As part of the ESPC process, Huntsville Center maintains a list of energy-service companies, or ESCOs. It is the ESCO that secures the contract for a project and takes on the responsibility of producing the upfront capital costs through a financier. The ESCO and financier make back their money from the savings generated by the energy-conservation measures the ESCO produces for an installation.

 

In the project development stage, a detailed feasibility study helps establish a baseline of utility spending to determine what the installation spends annually on energy. So, if an installation spends $1 million on their utility bill, an ESCO might calculate a projected reduction of that bill by 20 percent based on planned upgrades. On top of that, because it is a performance-based contract, the ESCO might guarantee 18 percent of that $1 million – or $180,000 – annually.

 

Assuming the ESCO is able to generate those agreed-upon savings, those energy savings are used to pay for the agreed-upon contract value every year. In other words, this is a self-funded task order. These savings are certified by annual measurement and verification. If, on the other hand, the ESCO is for some reason unable to generate the guaranteed 18 percent, and it’s determined to fall within their responsibility, the ESCO does not get paid that shortfall.

 

“It’s a budget-neutral approach, because you are spending money on utilities, sending the money to the utility company, and now the savings – instead of sending that money to the utility company, you are sending it to pay off the investment. You’re paying the ESCO from the guaranteed savings,” said Kurmit Rockwell, ESPC program manager from the Federal Energy Management Program at the Department of Energy’s Office of Energy Efficiency and Renewable Energy in Washington D.C. “If there’s no guaranteed savings realized through measurement and verification, then the contractor doesn’t get paid fully.”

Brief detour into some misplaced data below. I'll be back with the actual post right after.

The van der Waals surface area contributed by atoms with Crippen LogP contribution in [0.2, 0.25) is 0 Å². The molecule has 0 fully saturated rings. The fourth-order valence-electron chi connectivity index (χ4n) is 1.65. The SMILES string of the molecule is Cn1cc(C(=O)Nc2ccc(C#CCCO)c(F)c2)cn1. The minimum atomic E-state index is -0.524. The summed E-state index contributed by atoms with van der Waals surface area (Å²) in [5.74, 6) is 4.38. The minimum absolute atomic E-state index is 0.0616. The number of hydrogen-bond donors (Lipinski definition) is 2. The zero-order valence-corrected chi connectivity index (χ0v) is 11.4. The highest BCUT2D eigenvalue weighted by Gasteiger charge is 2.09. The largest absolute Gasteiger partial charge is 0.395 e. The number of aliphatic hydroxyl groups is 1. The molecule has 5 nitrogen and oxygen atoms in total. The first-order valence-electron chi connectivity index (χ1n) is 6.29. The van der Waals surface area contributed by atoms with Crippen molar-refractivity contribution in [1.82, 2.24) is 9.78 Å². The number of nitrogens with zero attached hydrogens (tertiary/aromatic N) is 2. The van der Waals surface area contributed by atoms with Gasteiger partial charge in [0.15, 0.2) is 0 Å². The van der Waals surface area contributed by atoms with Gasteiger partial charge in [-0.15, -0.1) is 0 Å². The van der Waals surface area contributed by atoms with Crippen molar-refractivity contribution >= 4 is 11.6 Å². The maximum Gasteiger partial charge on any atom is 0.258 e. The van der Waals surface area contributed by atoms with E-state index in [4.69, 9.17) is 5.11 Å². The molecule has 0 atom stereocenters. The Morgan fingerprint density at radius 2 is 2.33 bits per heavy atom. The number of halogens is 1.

RECENT DEVELOPMENTS

 

In terms of energy, improving efficiency and ensuring resilience are not mutually exclusive, as improvements to energy infrastructure can do both. For example, last year Huntsville Center awarded a $23.8 million task order for energy-savings upgrades to existing infrastructure that are designed both to save energy and ensure critical mission capabilities are protected from disruption and degradation.

 

The Army’s increased push for energy resilience was codified in Army Directive 2017-07, which outlines the requirements for energy and water security at Army installations. This includes protections against degradation and disruption, and directs that each installation develop the capability of providing its own energy and water needs for at least two weeks.

 

In May 2018, the White House issued Executive Order 13834: “Efficient Federal Operations.” The order recognizes the need for energy resilience for federal infrastructure and operations, like Army Directive 2017-07, but it also highlights the need to utilize performance contracting “to achieve energy, water, building modernization and infrastructure goals.”

 

According to Rockwell, that’s a direct reference to ESPC, and the two contract-holding organizations that facilitate ESPCs are the U.S. Army Corps of Engineers and the Department of Energy.

 

Rockwell added he hopes the use of ESPCs continues to grow.

 

“I think the future is bright,” he said.

 

FUTURE TRAINING

 

If you missed this training, DOE offers this course three times a year. The class is free for government employees, but they will have to pay travel costs. In the meantime, anyone can check out the Department of Energy’s resource and training website at www.energy.gov/eere/femp/resources-implementing-federal-energy-savings-performance-contracts.

 

“I think if people come into this training who don’t have experience, they leave having all the tools and knowledge on where to get help,” Rockwell said. “We give them all the resources they need so they can help themselves and come to us for help. We support these projects even after this class. We can still answer questions and support people.”